Have kids? Get them immunized!

0

A couple of months ago I received an email from one of my kids’ schools informing me that a case of Whooping cough had been confirmed. Then I remembered the measles scare back in February and how as a public school employee, I had to provide proof of immunization or be suspended from teaching. I have to wonder, were either of these incidents caused by individuals who’d never been immunized?

I already know this is going to honk some people off, but I’m going to say it anyway: Parents who don’t vaccinate/immunize their children are idiots. And worse than being stupid, they are acting selfishly. Not only are these moms and dads playing Russian roulette with the health of their own kids, but they are putting mine at risk, especially when these children are allowed to attend public schools.

I’m sorry, but if you are going to take advantage of public education, than you should be forced to comply with the health laws of the state and community. No conscientious or religious objections allowed. If you want to take a chance on your child contracting mumps or rubella, go for it. I don’t agree with you, but I support your constitutional rights to decide on the wellbeing of your own kids. But I will also fight tooth and nail to have your family banned from public schools so that your decisions don’t endanger my family.

“But Danielle, what about autism? Don’t vaccines cause autism?” No, they do not. The CDC, theAmericanAcademy of Pediatrics, and a slew of other organizations have each reviewed the evidence and found no link between the MMR vaccine and autism.

“But Danielle, I don’t have health insurance. I can’t afford immunizations.” County health departments offer free and low-cost clinics to all residents. You might have to wait in line, but they’ll get it done.

“But Danielle, I don’t want to risk a fatal reaction to the vaccine.” But you’re willing to risk your child contracting tetanus? Fine. Homeschool or pay for private.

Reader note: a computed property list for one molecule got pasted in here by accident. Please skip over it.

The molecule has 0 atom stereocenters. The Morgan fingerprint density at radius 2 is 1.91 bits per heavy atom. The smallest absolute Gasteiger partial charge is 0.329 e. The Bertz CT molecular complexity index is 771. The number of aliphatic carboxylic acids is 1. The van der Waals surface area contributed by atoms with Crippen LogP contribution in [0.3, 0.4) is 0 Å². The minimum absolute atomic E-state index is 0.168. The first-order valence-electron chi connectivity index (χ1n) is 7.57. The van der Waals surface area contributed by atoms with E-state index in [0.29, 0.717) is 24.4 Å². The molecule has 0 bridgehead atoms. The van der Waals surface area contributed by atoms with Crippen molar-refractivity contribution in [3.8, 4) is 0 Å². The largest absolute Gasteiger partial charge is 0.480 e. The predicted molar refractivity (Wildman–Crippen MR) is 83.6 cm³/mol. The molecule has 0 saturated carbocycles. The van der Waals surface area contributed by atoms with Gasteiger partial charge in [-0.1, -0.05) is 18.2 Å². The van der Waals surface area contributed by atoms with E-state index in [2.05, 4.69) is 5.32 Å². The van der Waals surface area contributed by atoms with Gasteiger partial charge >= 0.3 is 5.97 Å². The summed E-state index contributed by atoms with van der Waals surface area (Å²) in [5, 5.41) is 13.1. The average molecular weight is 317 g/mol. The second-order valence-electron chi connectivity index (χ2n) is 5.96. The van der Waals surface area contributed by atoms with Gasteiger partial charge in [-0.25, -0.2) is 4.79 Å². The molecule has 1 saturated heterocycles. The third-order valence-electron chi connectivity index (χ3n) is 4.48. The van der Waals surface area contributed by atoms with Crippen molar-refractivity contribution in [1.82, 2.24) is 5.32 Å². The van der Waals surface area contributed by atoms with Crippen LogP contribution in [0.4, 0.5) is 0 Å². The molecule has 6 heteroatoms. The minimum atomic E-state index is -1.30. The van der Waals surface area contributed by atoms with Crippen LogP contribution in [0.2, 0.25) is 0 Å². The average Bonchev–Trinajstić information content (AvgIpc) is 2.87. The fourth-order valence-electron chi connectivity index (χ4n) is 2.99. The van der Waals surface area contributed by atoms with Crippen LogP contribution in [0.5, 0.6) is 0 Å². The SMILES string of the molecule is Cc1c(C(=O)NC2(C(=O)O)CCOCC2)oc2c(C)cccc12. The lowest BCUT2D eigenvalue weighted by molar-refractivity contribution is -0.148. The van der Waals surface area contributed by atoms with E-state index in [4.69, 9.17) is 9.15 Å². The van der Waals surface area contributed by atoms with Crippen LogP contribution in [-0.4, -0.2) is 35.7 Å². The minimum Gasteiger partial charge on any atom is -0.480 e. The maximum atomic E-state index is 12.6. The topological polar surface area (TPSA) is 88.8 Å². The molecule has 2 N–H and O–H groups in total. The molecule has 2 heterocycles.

“But Danielle, my religion is against medical intervention.” Good for you. See above.

Could this year’s measles and pertussis cases been flukes? Yes. Even vaccinated people can sometimes become ill. But with the number of non-immunized children growing every day, it can’t be long before these diseases and others begin to occur with some frequency. And then we really will be in trouble. So please, if you have kids or are thinking of starting a family, don’t be an idiot. Get them immunized!

Peace out.

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Have kids? Get them immunized!

3

A couple of months ago I received an email from one of my kids’ schools informing me that a case of Whooping cough had been confirmed. Then I remembered the measles scare back in February and how as a public school employee, I had to provide proof of immunization or be suspended from teaching. I have to wonder, were either of these incidents caused by individuals who’d never been immunized?

I already know this is going to honk some people off, but I’m going to say it anyway: Parents who don’t vaccinate/immunize their children are idiots. And worse than being stupid, they are acting selfishly. Not only are these moms and dads playing Russian roulette with the health of their own kids, but they are putting mine at risk, especially when these children are allowed to attend public schools.

I’m sorry, but if you are going to take advantage of public education, than you should be forced to comply with the health laws of the state and community. No conscientious or religious objections allowed. If you want to take a chance on your child contracting mumps or rubella, go for it. I don’t agree with you, but I support your constitutional rights to decide on the wellbeing of your own kids. But I will also fight tooth and nail to have your family banned from public schools so that your decisions don’t endanger my family.